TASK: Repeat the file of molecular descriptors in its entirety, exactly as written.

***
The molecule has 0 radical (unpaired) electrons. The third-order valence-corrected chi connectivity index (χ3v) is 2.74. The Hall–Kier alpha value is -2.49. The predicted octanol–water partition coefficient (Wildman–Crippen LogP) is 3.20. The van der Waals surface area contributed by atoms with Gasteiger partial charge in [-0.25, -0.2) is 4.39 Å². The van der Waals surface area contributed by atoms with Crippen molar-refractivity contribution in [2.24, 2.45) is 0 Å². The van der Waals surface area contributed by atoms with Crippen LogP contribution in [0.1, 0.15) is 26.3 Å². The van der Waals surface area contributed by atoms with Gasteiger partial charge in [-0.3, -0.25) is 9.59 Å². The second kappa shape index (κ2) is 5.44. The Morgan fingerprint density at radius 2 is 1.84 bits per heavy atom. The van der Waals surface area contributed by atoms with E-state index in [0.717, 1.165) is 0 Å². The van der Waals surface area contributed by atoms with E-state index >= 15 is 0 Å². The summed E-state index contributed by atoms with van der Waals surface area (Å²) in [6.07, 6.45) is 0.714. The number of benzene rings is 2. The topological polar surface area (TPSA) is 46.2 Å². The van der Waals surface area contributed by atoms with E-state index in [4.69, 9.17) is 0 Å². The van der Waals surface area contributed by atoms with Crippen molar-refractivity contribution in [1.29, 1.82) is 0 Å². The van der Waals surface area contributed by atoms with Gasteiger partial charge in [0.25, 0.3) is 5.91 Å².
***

The molecule has 0 radical (unpaired) electrons. The third-order valence-corrected chi connectivity index (χ3v) is 2.74. The Hall–Kier alpha value is -2.49. The predicted octanol–water partition coefficient (Wildman–Crippen LogP) is 3.20. The van der Waals surface area contributed by atoms with Gasteiger partial charge in [-0.25, -0.2) is 4.39 Å². The van der Waals surface area contributed by atoms with Crippen molar-refractivity contribution in [2.24, 2.45) is 0 Å². The van der Waals surface area contributed by atoms with Crippen LogP contribution in [0.1, 0.15) is 26.3 Å². The van der Waals surface area contributed by atoms with Gasteiger partial charge in [-0.3, -0.25) is 9.59 Å². The second kappa shape index (κ2) is 5.44. The Morgan fingerprint density at radius 2 is 1.84 bits per heavy atom. The van der Waals surface area contributed by atoms with E-state index in [0.717, 1.165) is 0 Å². The van der Waals surface area contributed by atoms with E-state index >= 15 is 0 Å². The summed E-state index contributed by atoms with van der Waals surface area (Å²) in [6.07, 6.45) is 0.714. The number of benzene rings is 2. The topological polar surface area (TPSA) is 46.2 Å². The van der Waals surface area contributed by atoms with E-state index in [4.69, 9.17) is 0 Å². The van der Waals surface area contributed by atoms with Crippen molar-refractivity contribution in [1.29, 1.82) is 0 Å². The van der Waals surface area contributed by atoms with Gasteiger partial charge in [0.25, 0.3) is 5.91 Å².